Speaking of winning, Michael Angeletti was recently awarded a Stanford Libraries innovation grant for his project to restore a Sony half-inch EIAJ video player for use in our preservation workflow.  He is working closely with legendary legacy video specialist, Ken Zin, and is blogging throughout the project about their progress.  Michael’s hope is that by sharing information about the restoration process, we may encourage other media organizations to pursue similar equipment restoration projects. EIAJ is a classically tricky and expensive format to preserve, and we see it popping up with increased frequency at Stanford: three recent collection acquisitions each contain dozens of unique EIAJ recordings (one collection came with a recorder that we are using for parts). We don’t expect our throughput on the EIAJ player to make a significant difference in our overall annual production statistics, and that’s OK. This effort is all about expanding our range of services to address some of the special needs cases on the margins of our collections. With the ability to preserve and provide access to EIAJ reel recordings in our own lab, we enhance Stanford’s ability to attract media collections and we can better serve the researchers that use them.

The Sony AV-3650 currently under restoration at SMPL.

All this progress is well and good, but what about access to the content once digitized?  As many media preservation workers know, providing access is not as straightforward as digital reformatting, so progress in this area has been slower.  The majority of Stanford’s media holdings are protected by copyright and other IP or privacy concerns; broad online access is rarely an option. (One big exception is the material in Stanford University Archives and, thanks to the University Archivist’s zeal for online access, we are digitizing and streaming loads of it.) But copyright law alone is not the only obstacle to improving access to our media; there are other issues to overcome. We are launching a formal strategic planning process, the SMPL Media Access Plan (MAP), to do just that.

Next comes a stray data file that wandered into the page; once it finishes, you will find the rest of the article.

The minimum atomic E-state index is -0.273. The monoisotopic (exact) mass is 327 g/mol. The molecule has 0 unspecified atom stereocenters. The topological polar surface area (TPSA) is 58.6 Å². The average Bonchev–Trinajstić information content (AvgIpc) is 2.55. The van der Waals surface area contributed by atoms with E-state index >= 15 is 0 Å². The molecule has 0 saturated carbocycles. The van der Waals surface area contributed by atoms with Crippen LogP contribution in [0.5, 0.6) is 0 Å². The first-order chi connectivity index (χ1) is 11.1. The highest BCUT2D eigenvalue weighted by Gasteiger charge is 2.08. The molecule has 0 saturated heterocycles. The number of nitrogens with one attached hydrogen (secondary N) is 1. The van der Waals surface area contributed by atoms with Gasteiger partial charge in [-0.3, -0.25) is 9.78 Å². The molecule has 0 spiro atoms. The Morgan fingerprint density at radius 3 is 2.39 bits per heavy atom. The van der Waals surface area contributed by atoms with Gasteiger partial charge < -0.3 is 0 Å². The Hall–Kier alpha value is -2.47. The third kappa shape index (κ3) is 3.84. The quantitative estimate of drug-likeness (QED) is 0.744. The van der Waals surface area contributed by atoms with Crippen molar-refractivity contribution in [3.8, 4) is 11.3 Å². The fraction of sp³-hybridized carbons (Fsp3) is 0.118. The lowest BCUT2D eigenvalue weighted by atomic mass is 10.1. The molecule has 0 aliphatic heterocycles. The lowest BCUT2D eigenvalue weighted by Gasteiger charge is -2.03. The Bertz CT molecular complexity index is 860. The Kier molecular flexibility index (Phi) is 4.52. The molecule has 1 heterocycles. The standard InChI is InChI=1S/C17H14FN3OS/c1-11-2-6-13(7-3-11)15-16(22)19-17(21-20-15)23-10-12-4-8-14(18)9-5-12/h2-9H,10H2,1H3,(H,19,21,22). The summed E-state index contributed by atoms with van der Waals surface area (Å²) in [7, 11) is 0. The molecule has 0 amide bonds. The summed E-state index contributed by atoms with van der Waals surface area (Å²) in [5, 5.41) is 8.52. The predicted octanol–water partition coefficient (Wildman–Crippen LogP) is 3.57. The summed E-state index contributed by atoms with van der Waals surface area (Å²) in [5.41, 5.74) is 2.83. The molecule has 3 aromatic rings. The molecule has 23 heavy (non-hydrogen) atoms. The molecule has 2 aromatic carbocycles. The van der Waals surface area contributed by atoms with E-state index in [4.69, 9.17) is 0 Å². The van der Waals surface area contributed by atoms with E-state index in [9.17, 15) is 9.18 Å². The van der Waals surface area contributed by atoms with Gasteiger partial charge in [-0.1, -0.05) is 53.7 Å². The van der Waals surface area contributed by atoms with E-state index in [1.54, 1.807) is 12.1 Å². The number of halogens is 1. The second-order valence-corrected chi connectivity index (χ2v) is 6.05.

Over the next year, we will take steps to:

  • Expose and subvert the long-standing bias that favors text- or image-based content over AV, a bias that results in reduced or deferred resources for holistic management of digitized AV content
  • Demystify the policy and technical issues around media access that stymie understanding on the part of library patrons and staff
  • Explore the latest technical solutions for providing networked access to digital media without compromising requirements for security